If you ask any sports person what they are most worried about, they will generally respond with one of two possible answers: injury or illness. The consensus of most scientists is that exercise is good for you, but up to a point.
Unfortunately, daily or twice daily heavy exercise training over months or years can become burdensome to your body, meaning enhanced chances of realising these injury and illness fears.
Elite athletes are prepared to try extreme measures to speed up recovery from one session to the next. I remember sitting in a freezing aqueduct on a daily basis in the Victorian Alps when on an altitude training camp with Australian runners. Sports people will also try all sorts of pills and potions if it means adding an extra session to their weekly schedule. It is not as simple as ‘one size fits all’ though – appropriate supplement choices, if any, will depend on the underlying physiology of the athlete. The Functional Nutrition approach to recovery will be discussed here, along with the surrounding controversies – should we or shouldn’t we supplement to aid recovery from training?
FUNCTIONAL MEDICINE WEB
Every physiological system in our body influences the health of every other physiological system and often certain bodily functions can be weakened by seemingly unrelated issues. Immunity and musculoskeletal health are tied into the overall health of the individual. The other systems of the web can influence your tendency to injure or become ill: for example, stress hormones that result from heavy exercise training or lifestyle pressures can hugely impact on an individual’s body systems. Secondly, certain biochemical processes can influence these systems – processes in the body that deserve special attention in this regard are oxidative stress and inflammation. If we can provide balance through sensible nutritional and lifestyle choices, would we gain a more speedy recovery from heavy training loads?
Before all athletes give up training in the fear of growing old very quickly, it is pertinent to mention some relevant research. A strong correlation has been demonstrated between an athlete’s maximum volume of oxygen that he/she can use and levels of the enzyme antioxidant superoxide dismutase,2 showing that exercise training increases antioxidant capacity.
Additionally, a 16-week walking programme in elderly men increased total antioxidant and glutathione peroxidase levels.3 Researchers believe that the lowest free radical load would be during a moderate exercise programme. The field of exercise immunology has also noticed a similar relationship between training load and upper respiratory tract infections (URTIs),4 which makes sense given the observed connection between free radical load and infection. As shown in Figure 1, the lowest incidence of URTIs is during a moderate training programme and this incidence increases with either a sedentary lifestyle or with heavy training loads.
Inflammation is also a normal and vital part of the human physiology. Local tissue inflammation can result from a sports injury, either acute or due to overuse, whereas systemic inflammation may be due to infection, toxicity, excessive stress, immune hyper-responsiveness (in the case of allergy or autoimmunity), dysglycaemia (abnormalities in blood glucose levels) and oxidative stress.5 For example, oxidative damage can occur on cell membranes and genetic structures (DNA/RNA), which will lead to an inflammatory response.5 Inflammation and oxidative stress are therefore intimately connected.
The inflammation and oxidative stress partnership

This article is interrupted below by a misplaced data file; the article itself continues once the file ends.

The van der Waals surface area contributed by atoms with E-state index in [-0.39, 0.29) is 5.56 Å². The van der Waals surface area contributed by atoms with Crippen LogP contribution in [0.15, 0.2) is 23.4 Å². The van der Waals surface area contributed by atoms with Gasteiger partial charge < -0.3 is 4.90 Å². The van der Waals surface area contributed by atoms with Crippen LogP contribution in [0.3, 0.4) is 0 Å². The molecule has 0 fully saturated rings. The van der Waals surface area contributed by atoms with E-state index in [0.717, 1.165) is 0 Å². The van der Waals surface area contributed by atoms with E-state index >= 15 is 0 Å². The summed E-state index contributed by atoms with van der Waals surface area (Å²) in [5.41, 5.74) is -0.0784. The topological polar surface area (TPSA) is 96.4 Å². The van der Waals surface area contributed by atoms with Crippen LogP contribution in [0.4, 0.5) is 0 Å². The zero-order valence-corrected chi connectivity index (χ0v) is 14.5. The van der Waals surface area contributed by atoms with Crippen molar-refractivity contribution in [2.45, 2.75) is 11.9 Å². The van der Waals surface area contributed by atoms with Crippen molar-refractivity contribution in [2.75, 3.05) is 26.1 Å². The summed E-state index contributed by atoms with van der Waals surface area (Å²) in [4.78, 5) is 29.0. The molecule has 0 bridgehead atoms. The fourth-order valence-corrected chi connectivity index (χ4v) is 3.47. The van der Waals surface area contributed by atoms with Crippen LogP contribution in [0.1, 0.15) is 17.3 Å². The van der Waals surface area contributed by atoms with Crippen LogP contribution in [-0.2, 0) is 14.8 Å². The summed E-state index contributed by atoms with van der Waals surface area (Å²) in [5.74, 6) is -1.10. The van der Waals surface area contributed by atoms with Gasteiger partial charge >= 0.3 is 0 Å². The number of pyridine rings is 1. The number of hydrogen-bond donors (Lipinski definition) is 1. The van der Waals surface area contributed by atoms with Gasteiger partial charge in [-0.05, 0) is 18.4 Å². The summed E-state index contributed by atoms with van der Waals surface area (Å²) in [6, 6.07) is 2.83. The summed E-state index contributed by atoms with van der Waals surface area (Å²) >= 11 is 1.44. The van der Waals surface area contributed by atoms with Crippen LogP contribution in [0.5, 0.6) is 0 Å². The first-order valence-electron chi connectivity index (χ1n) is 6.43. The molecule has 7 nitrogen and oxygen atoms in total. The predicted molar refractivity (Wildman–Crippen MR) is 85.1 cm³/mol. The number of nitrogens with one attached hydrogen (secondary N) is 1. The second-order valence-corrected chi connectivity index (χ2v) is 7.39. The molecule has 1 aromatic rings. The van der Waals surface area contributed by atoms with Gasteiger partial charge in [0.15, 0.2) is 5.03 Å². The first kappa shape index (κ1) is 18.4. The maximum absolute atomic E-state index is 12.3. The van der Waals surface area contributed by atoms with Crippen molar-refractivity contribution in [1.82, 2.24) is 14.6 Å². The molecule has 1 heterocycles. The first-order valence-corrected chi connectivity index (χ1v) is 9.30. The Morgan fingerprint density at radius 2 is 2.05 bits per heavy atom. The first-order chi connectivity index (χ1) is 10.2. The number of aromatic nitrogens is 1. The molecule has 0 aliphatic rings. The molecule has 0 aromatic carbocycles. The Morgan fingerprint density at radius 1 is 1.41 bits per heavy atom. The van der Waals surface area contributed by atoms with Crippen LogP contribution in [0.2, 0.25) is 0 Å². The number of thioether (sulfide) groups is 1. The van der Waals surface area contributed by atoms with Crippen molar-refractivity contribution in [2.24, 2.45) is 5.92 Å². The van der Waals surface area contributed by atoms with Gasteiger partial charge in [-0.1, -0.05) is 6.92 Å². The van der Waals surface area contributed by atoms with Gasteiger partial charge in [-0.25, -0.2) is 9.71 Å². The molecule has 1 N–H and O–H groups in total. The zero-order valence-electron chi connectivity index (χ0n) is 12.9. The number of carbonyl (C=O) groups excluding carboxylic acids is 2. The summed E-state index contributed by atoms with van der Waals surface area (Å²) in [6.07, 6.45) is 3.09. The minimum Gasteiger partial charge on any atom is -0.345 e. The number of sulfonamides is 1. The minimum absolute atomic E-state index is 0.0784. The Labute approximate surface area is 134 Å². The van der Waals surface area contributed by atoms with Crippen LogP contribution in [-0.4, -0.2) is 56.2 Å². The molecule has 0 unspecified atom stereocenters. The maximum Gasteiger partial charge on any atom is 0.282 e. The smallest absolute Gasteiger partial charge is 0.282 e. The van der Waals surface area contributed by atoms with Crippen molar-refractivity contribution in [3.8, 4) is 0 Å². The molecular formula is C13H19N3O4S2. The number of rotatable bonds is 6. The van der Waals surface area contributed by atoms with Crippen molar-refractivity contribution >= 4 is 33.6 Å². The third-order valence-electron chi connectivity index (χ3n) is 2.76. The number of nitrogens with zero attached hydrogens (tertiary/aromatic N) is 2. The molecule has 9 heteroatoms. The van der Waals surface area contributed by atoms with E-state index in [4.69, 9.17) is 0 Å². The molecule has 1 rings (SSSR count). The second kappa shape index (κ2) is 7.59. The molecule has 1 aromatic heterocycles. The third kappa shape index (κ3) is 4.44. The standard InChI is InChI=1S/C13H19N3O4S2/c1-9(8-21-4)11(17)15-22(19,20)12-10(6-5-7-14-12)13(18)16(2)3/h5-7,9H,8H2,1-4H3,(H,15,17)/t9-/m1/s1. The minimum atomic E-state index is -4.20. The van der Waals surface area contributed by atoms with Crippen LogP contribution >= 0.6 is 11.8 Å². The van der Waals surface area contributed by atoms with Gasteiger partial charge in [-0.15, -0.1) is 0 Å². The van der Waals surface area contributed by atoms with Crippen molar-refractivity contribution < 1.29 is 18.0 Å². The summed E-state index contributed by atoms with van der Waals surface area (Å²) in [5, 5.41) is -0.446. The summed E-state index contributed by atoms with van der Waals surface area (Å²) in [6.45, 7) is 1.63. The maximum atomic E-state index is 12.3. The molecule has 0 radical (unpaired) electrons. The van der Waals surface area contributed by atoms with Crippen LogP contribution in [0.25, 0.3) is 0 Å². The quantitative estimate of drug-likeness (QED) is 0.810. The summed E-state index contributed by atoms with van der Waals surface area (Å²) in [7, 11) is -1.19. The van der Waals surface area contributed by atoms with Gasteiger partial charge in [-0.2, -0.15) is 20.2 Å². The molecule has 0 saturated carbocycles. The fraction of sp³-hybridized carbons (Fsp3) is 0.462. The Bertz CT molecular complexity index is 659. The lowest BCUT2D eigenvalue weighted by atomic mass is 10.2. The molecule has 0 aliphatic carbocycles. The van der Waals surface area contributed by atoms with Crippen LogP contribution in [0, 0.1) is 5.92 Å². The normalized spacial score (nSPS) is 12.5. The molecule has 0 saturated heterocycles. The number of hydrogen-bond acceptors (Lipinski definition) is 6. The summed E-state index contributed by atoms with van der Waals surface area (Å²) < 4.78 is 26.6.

Inflammation (and the accompanying oxidative stress) is essential in exercise training otherwise we would stay stagnant with regard to fitness and performance. Tissue breakdown is part of a training adaptation prior to building up to new levels of tissue strength. A good analogy is a garden fence made from thin wooden posts. A strong wind picks up one day and blows it over. You then rebuild it with thicker posts, which now last a lot longer. However, one day a severe storm knocks this fence down. It is then rebuilt with even thicker posts, and so on. Training deliberately causes microtrauma to your tissues, which will then (via inflammation), be rebuilt to stronger and more adapted levels. The moment you stop challenging your tissues in training, you stop progressing as an athlete.
This simple observation calls into doubt the whole concept of ‘anti-inflammatory’ measures: ice baths, ice packs, anti-inflammatory drugs (non-steroidal anti-inflammatories) and possibly even ‘natural nutrients’.
So we need these systemic processes to adapt. There has to be a limit though – if inflammation and oxidative damage are excessive, your training increments may slow down. For example, if you push the training a notch too far, or if your body doesn’t have the necessary resources to swiftly recover, instead of only waiting two days before your next hard session, it might be three days before the stiffness and lethargy leaves your muscles.
Since establishing that inflammation and oxidative stress are integral parts of the training adaptation and that modulation (balancing) of the processes is more important than inhibition, let’s look at strategies that are available to help us strike a balance.
SUPPLEMENTS TO SUPPORT RECOVERY
Given the above discussion, antioxidants are a sensible choice of supplement for recovery from exercise and they have been well studied.
In 1993, Karlsson and colleagues worked with the Swedish Cross Country Skiing team.1 Like many endurance athletes, the skiers had been following a high-carbohydrate, low-fat approach and most were deficient in the fat-soluble vitamins, tocopherol (vitamin E) and ubiquinone (CoQ10). Skiers were supplemented with 100 mg/day of CoQ10 and 700 mg/day of vitamin E for two to three months. For those who achieved plasma CoQ10 levels of >1.1 mg/l (milligrams per litre) the number of days missed from training due to illness was reduced three-to-five-fold in the major competition months compared to skiers with <0.8 mg/l. Additionally, in a separate study, South African researchers observed that 600 mg/day of vitamin C reduced incidence of URTIs by 35% in runners who completed the ‘Two Oceans’ 56 km ultramarathon.6